Pediatric Hereditary Elliptocytosis and Related Disorders Follow-up
- Author: Trisha Simone Tavares, MD, FAAP; Chief Editor: Max J Coppes, MD, PhD, MBA more...
Further Outpatient Care
The frequency of outpatient visits depends on the clinical picture and the severity of hemolytic disease. In general, annual physical examinations to assess growth and spleen size are appropriate. At each visit, a CBC count and reticulocyte count should be obtained. Patients should be seen as needed to evaluate for signs of increased hemolysis such as pallor or jaundice. Severely symptomatic children should be monitored for failure to thrive. Patients who have undergone splenectomy should be evaluated when febrile.
Further Inpatient Care
Inpatient care is rarely required but is indicated for severe complications.
Inpatient & Outpatient Medications
Patients who have hemolytic anemia should take folic acid daily to replenish their folate stores and to support RBC production.
Offer genetic counseling to all patients with hereditary elliptocytosis or its variants. Inform patients that asymptomatic relatives including parents and siblings may be affected.
Hemolytic anemia is the primary complication of hereditary elliptocytosis and hereditary pyropoikilocytosis. The severity widely varies, but some patients require RBC transfusions.
Transient pure RBC aplasia with acute anemia has been reported in patients with sporadic hemolysis. As in other hemolytic diseases, parvovirus is the most common cause.
Patients requiring blood transfusions are at risk for transfusion reactions and the transmission of viral or other infections.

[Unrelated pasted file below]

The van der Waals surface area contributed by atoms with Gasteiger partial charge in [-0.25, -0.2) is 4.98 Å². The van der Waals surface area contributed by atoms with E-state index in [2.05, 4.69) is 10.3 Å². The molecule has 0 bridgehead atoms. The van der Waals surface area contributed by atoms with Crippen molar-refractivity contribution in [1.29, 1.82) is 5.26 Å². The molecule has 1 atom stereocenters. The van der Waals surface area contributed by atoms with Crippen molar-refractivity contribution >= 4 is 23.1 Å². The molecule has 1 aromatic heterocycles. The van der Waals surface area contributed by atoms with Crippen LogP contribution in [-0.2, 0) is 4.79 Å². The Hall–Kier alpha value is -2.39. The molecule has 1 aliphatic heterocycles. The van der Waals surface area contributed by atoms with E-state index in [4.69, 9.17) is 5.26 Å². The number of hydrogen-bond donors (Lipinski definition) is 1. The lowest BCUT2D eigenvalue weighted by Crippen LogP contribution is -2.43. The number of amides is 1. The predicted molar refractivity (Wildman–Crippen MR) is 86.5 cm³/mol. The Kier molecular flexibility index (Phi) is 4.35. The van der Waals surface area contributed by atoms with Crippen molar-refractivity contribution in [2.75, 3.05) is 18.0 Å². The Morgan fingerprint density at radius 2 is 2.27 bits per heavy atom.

Patients who have significant hemolytic disease are also at risk for cholelithiasis secondary to chronic hemolysis. If symptomatic, patients should undergo ultrasonographic evaluations to assess the gallbladder.
Albeit rare, splenic rupture is possible if substantial splenomegaly is present.
The prognosis for patients with hereditary elliptocytosis and related disorders is good; patients should have a normal life expectancy.
Educate patients and their parents about the inheritance pattern of the disease. They should understand that asymptomatic family members may have affected offspring.
Patients with hereditary elliptocytosis should be counseled that their offspring could have severe hemolytic anemia in the newborn period.
Educate patients and their parents about the signs and symptoms of hemolysis and anemia with instructions on when to access medical care. Patients and/or parents should become skilled in palpation of the size of the spleen.
Educate patients requiring splenectomy about the risks of infection. Educate patients about the need for preoperative vaccinations. Educate patients about the appropriate timing of immunization in relation to splenectomy.
Educate patients about when to seek medical attention for fever if they have undergone splenectomy.
Patients should know the signs and symptoms that indicate the presence of gallstones, and they should understand that they are at increased risk if significant hemolysis is present.
If splenomegaly is substantial, patients should be counseled concerning the risk of abdominal trauma and potential splenic rupture or subcapsular hematoma.
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